The protocol also includes the use of wavelet-compression technology and something called "2-D mesh" on top of the underlying discrete cosine-transform compression that is common to MPEG-1 and MPEG-2 to allow developers to easily add zoom-in capabilities with their graphics, Petajan said.
Petajan's new firm, face2face, which is debuting at the NAB convention, provides software for face animation of characters targeted toward television and film production, electronic games and Internet animation.
The new software, unlike more traditional key-frame-animation methods, uses purely visual recognition in the recording of lip and facial movements, without the need for markers, stickers, colored lipsticks or special headgear, said Bill Riley, marketing vice president at face2face.
A standard video camera captures the subject's face and lips while speaking, and the recording is then transferred into a work station and processed through the face2face software.
The face2face system also allows television and Web programmers to create multilingual versions of animated programs with accurate lip synch, enabling multimarket content distribution. Audio tracks can be automatically synchronized so that dialogue and facial expressions are processed simultaneously. There's also the opportunity to master face-animation content once, then deliver it to multiple mediums, including TV, games and the Web.
Another key development facilitating great flexibility and efficiency in development of multimedia content closely tied to MPEG-4 is Apple Computer Corp.'s "QuickTime 4.0." The QT file format has been adopted as the basic reference-file format for MPEG-4.
QuickTime has been made more compatible across multiple software platforms in conjunction with the tie-in to MPEG-4. For example, Apple software now includes a streaming component that relies on the same streaming-transport protocol used by RNI.
By choosing RTSP, Apple assured the availability of streamed QuickTime files across a vast base of end-users with RTSP-based "plug-in" client software, said Steve Bannerman, senior product manager for the QuickTime group at Apple.
The new system also allows developers to create applications, such as online games, where some content elements are accessed from the network and others are embedded in playback devices, such as CDs or DVDs.
"Imagine games where the network track provides new versions without requiring the user to purchase a new CD-ROM," Bannerman said.
Activities at IBM Corp.'s Internet division offer a clear illustration of how market uses of tools at the low and high ends of the expanded bandwidth spectrums are creating an economic push behind the evolution to the next-generation Internet.
Rich Wall, program director for advanced Internet projects with IBM's Internet division, said his unit is now focusing on market needs to model the evolutionary path.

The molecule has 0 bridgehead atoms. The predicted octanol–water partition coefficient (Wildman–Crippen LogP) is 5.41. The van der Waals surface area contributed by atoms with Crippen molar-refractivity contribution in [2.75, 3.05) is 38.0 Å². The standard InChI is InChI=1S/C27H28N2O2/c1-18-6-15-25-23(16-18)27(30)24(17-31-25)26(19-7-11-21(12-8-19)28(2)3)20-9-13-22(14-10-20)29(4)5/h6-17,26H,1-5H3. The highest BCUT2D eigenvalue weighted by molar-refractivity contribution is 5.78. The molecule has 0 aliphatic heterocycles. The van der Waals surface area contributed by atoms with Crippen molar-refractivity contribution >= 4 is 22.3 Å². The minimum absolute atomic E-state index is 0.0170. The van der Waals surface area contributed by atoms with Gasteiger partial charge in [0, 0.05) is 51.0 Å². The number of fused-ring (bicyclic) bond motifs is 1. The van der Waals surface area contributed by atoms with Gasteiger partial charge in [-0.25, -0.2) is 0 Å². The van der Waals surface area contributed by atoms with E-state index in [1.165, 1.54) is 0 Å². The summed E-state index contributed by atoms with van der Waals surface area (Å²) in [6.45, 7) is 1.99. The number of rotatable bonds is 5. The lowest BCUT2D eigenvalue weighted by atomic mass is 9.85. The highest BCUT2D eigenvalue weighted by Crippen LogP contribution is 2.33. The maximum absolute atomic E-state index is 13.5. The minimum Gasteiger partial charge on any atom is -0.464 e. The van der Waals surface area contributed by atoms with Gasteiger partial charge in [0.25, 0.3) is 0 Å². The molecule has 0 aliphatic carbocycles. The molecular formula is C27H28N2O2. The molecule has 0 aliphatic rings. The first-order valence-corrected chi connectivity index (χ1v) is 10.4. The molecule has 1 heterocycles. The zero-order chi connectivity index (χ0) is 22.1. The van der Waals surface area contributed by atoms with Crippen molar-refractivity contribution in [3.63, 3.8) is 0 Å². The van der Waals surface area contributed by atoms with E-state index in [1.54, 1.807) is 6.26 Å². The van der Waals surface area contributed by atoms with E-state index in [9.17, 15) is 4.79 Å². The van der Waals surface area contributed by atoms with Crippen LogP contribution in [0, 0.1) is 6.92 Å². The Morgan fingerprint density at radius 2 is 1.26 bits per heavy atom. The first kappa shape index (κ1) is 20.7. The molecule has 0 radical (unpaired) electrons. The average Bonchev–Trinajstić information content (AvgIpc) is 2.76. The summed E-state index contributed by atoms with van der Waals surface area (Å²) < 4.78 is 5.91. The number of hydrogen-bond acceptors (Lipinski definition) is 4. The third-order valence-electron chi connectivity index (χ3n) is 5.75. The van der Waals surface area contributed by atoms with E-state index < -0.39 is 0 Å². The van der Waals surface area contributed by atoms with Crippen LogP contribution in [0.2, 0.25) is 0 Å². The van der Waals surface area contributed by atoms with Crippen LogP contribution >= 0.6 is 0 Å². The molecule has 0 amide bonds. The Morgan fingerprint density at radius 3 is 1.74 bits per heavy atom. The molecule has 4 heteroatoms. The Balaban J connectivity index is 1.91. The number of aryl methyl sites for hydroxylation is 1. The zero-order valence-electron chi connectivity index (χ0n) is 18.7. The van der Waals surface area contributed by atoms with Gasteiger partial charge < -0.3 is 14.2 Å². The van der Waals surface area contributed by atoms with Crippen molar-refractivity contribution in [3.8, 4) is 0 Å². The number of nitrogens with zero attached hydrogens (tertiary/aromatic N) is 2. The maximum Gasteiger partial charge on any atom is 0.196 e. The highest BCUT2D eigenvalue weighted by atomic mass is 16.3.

"We're using the phrase next-generation internet,'with a small i,'to stress the fact that we need to focus on tools and applications, because the new infrastructure that will support next-generation capabilities is already in the process of being built," Wall said. "As the bandwidth becomes available, this is going to move a lot faster than the first generation of Internet applications."
IBM is already working to satisfy commercial demand in the very high-bandwidth environment, where MPEG-2 data rates are possible, giving a good indication of where the mass market will be as the next-generation Internet takes hold.
"We're going to see incredible levels of bandwidth as a natural evolution of networking technology," Wall said. "But the applications we're talking about will need predictable, end-to-end quality of service and other performance parameters that will require more than just a lot of bandwidth."
Advanced medical-image transfers, computer-aided-design collaboration and very high-quality videoconferencing require close coordination with customers and suppliers of software tools to forge applications that use advanced "video-charger" servers, gigabit and terabit router/switches and computer-rich end-user devices provided by IBM and other system manufacturers, Wall noted.
For example, collaborative, online analysis of magnetic-resonance imaging and X-ray files requires high bandwidth and software tools supporting very high graphic resolution in three dimensions and fast, real-time responsiveness to user commands for turning and zooming in on images.
These sorts of advanced broadband applications are being pushed into a larger market base by a new class of ISPs devoted to hosting these capabilities for companies that can't or don't want to build the enabling infrastructures themselves, Wall added.
"We've begun to see many cutting-edge applications offered through ISPs, such as hosted multiparty videoconferencing and collaborative computing," he said.
Graphically rich virtual-reality environments will quickly make their way into the consumer space, as well, starting with e-commerce sites geared to users with high-speed access who want to explore the fine points of goods offered online.
Today, Wall said, people can unzip a jacket and turn it around to look at it in 3-D. Soon, they'll be able to "try it on," using on-screen models proportioned to their dimensions and coloring to see how they'll look wearing the garment.